WELL-BEING AND HAPPINESS—AN ATTEMPT AT DEFINITIONS
These days, there seems to be a growing consensus that the old measurements that nations have used to evaluate economic success—most notably, the Gross Domestic Product—are blunt swords which tell us little about quality of life. Around the world, many countries are looking for new metrics. In October, I joined 1400 people from 60 countries at the OECD’s annual Measuring Well-being conference in Guadalajara, Mexico for a closer look into the subject.
My interest began when I learned about efforts to measure well-being in the tiny Himalayan country of Bhutan, whose young king had once famously proclaimed that “Gross National Happiness is more important than Gross National Product.” With expert advice from social scientists, Bhutan began surveying its happiness or “well-being” with reference to nine “domains” considered to be essential for quality of life:
- material well-being, or “living standards,” (the chief component of GDP) but also,
- psychological well-being
- cultural vitality
- community vitality
- time balance and
A few years later, I found myself in Bhutan, as part of an International Expert Working Group advising its then Prime Minister Jigmi Thinley, as part of a report Bhutan was producing for the United Nations. I had been asked to provide advice on the issue of “time balance,” based on my decade of work as director of Take Back Your Time (www.takebackyourtime.org). Our goal was to produce a report on best practices for achieving Equitable and Sustainable Well-being and Happiness.
Almost immediately, two major issues divided our Working Group. The first was a matter of definition. Many of the academics in our group were made nervous by the term “happiness,” which they thought was lacking in seriousness and rigor. They preferred “well-being,” as many policy makers do. But the activists among us, and the Bhutanese, preferred the term happiness, considering well-being a bit wonky as a term.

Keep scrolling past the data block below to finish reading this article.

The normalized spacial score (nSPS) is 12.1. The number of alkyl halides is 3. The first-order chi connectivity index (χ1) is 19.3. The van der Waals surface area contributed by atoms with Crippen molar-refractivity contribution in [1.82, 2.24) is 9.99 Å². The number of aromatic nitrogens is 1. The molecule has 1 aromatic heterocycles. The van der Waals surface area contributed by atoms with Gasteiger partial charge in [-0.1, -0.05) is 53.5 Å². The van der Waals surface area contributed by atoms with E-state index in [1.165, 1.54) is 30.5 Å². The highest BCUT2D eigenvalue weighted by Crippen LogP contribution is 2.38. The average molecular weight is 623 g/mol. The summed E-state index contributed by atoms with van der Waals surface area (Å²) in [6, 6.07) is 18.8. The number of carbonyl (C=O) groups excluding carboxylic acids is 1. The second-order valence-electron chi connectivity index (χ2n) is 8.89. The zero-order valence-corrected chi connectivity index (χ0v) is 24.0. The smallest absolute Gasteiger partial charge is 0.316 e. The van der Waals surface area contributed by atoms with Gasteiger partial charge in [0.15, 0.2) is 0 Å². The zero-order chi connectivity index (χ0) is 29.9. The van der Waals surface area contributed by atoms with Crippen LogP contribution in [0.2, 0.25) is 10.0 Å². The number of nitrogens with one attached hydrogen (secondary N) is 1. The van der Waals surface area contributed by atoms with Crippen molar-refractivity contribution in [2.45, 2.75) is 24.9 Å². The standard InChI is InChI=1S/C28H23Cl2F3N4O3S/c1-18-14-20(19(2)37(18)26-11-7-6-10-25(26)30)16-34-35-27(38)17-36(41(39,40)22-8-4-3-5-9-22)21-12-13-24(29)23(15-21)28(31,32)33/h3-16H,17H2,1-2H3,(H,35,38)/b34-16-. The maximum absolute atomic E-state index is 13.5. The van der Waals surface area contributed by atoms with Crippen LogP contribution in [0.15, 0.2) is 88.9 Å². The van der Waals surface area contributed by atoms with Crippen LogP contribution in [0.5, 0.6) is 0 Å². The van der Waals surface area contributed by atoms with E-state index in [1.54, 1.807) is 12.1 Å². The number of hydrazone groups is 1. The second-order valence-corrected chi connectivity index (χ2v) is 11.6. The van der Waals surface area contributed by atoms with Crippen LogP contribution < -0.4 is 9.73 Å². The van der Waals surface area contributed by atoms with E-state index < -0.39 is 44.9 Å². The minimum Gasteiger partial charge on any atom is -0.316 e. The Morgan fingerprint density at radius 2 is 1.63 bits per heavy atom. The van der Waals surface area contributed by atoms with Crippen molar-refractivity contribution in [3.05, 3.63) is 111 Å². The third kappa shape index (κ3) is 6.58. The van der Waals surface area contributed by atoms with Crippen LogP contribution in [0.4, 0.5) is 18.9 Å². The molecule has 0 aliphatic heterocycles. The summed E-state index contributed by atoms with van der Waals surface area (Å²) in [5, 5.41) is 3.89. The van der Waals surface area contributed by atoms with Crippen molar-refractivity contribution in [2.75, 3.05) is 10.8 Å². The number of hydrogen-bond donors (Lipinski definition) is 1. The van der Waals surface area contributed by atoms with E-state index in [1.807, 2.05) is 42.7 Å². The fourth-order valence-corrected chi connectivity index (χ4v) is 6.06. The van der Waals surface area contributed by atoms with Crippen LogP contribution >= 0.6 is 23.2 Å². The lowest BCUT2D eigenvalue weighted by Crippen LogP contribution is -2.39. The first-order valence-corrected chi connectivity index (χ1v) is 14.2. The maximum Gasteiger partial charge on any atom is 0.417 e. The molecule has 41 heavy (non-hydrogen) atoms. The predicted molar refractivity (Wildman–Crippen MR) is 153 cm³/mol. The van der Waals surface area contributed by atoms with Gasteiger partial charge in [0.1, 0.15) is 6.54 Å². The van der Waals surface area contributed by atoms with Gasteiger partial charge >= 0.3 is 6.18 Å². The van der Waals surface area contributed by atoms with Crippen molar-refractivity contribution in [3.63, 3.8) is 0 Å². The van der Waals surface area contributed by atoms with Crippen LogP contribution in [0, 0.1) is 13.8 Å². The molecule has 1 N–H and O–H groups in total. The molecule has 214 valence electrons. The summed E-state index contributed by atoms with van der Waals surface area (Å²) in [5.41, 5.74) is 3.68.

Secondly, there was a debate over how to improve happiness or well-being. Many in our group believed it was a matter of policy change, but a sizeable minority felt that personal change was more important. When one speaker argued that policy didn’t matter at all, half the room seemed ready to fly home. Tensions rose.
Enrico to the Rescue
At lunch time, Enrico Giovannini called the group together to suggest a solution to our conflicts. Giovannini led the development of well-being indicators while he was chief statistician at the OECD. Just after our meeting, he became Minister of Labor and Social Issues in the government of Italy. When Enrico spoke, we listened.
He picked up a stick and drew the above diagram in the sand. We needed to understand, he said, that while happiness and well-being have similar meanings, they are not synonymous and we need both terms. Well-being, he said, is a measurement of aspects of quality of life that uses objective data as its base. For example, consider one of Bhutan’s “domains,” health. Well-being in terms of health can be measured by such objective data points as life expectancy, obesity, infant mortality, etc.
Happiness, instead, refers to how people feel about their quality of life. For example, surveys might ask them: how do you feel about your health—“I feel it is excellent, fair, poor, etc.” We can use collected data to measure well-being as an aspect of quality of life, and use subjective surveys to measure happiness. You might call happiness “subjective well-being” if you want, but it’s unnecessarily cumbersome.
In achieving well-being and happiness, both policies and personal change matter. Good policies can produce good objective outcomes—better well-being. So policy makers are right to focus on well-being. In order to be satisfied with our lives, we need certain basics—adequate food, shelter, health, educational opportunities, work opportunities and so forth. And good policy can make that possible
On the other, you can have an objectively good life and still feel miserable. Between well-being and happiness, Giovannini pointed out, are happiness skills—the knowledge to use what one has to feel better about life. For example, you might have sufficient leisure time, but if you use it all to watch television, you’re less likely to be happy, not more. On the other hand, the science shows that if you use that time to connect with others, volunteer in your community or get out in nature, you’re likely to be happier. So those things can be considered happiness skills.
Happiness skills are about personal change, and can be a part of our educational systems, as they now are in Bhutan. Both policy change and personal change are important for improving happiness and well-being.
So far, Giovannini’s model has been limited to a few people. But I believe it provides an immensely useful way to think about the terms well-being and happiness and to begin to measure them. You get what you measure. It’s well past time to find alternatives to Gross Domestic Product if what we want is quality of life, not merely quantity of stuff.